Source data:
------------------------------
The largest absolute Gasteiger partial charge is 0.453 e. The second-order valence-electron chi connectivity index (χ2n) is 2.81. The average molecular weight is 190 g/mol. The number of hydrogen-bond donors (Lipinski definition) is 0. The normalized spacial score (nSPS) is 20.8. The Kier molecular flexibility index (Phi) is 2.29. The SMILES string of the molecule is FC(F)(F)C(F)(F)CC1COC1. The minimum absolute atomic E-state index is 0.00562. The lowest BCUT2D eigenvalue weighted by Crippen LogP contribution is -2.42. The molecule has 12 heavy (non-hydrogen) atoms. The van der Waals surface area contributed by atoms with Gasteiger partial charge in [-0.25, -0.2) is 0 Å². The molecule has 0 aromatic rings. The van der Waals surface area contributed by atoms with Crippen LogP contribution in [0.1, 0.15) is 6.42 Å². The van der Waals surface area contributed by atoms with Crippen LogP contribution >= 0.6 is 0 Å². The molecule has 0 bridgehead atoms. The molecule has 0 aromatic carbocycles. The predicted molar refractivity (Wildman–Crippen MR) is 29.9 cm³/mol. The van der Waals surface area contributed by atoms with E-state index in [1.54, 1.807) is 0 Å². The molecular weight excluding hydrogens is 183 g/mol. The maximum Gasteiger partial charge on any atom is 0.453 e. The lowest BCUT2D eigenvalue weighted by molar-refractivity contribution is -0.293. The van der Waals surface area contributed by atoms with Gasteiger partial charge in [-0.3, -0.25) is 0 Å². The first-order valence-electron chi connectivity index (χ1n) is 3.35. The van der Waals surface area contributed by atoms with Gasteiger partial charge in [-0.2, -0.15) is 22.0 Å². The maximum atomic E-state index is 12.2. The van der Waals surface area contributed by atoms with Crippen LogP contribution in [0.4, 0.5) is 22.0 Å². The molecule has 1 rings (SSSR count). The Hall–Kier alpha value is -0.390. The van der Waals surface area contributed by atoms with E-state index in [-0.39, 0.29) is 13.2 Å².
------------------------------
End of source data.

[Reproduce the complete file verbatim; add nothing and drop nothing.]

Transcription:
The largest absolute Gasteiger partial charge is 0.453 e. The second-order valence-electron chi connectivity index (χ2n) is 2.81. The average molecular weight is 190 g/mol. The number of hydrogen-bond donors (Lipinski definition) is 0. The normalized spacial score (nSPS) is 20.8. The Kier molecular flexibility index (Phi) is 2.29. The SMILES string of the molecule is FC(F)(F)C(F)(F)CC1COC1. The minimum absolute atomic E-state index is 0.00562. The lowest BCUT2D eigenvalue weighted by Crippen LogP contribution is -2.42. The molecule has 12 heavy (non-hydrogen) atoms. The van der Waals surface area contributed by atoms with Gasteiger partial charge in [-0.25, -0.2) is 0 Å². The molecule has 0 aromatic rings. The van der Waals surface area contributed by atoms with Crippen LogP contribution in [0.1, 0.15) is 6.42 Å². The van der Waals surface area contributed by atoms with Crippen LogP contribution >= 0.6 is 0 Å². The molecule has 0 bridgehead atoms. The molecule has 0 aromatic carbocycles. The predicted molar refractivity (Wildman–Crippen MR) is 29.9 cm³/mol. The van der Waals surface area contributed by atoms with E-state index in [1.54, 1.807) is 0 Å². The molecular weight excluding hydrogens is 183 g/mol. The maximum Gasteiger partial charge on any atom is 0.453 e. The lowest BCUT2D eigenvalue weighted by molar-refractivity contribution is -0.293. The van der Waals surface area contributed by atoms with Gasteiger partial charge in [-0.3, -0.25) is 0 Å². The first-order valence-electron chi connectivity index (χ1n) is 3.35. The van der Waals surface area contributed by atoms with Gasteiger partial charge in [-0.2, -0.15) is 22.0 Å². The maximum atomic E-state index is 12.2. The van der Waals surface area contributed by atoms with Crippen LogP contribution in [0.4, 0.5) is 22.0 Å². The molecule has 1 rings (SSSR count). The Hall–Kier alpha value is -0.390. The van der Waals surface area contributed by atoms with E-state index in [-0.39, 0.29) is 13.2 Å².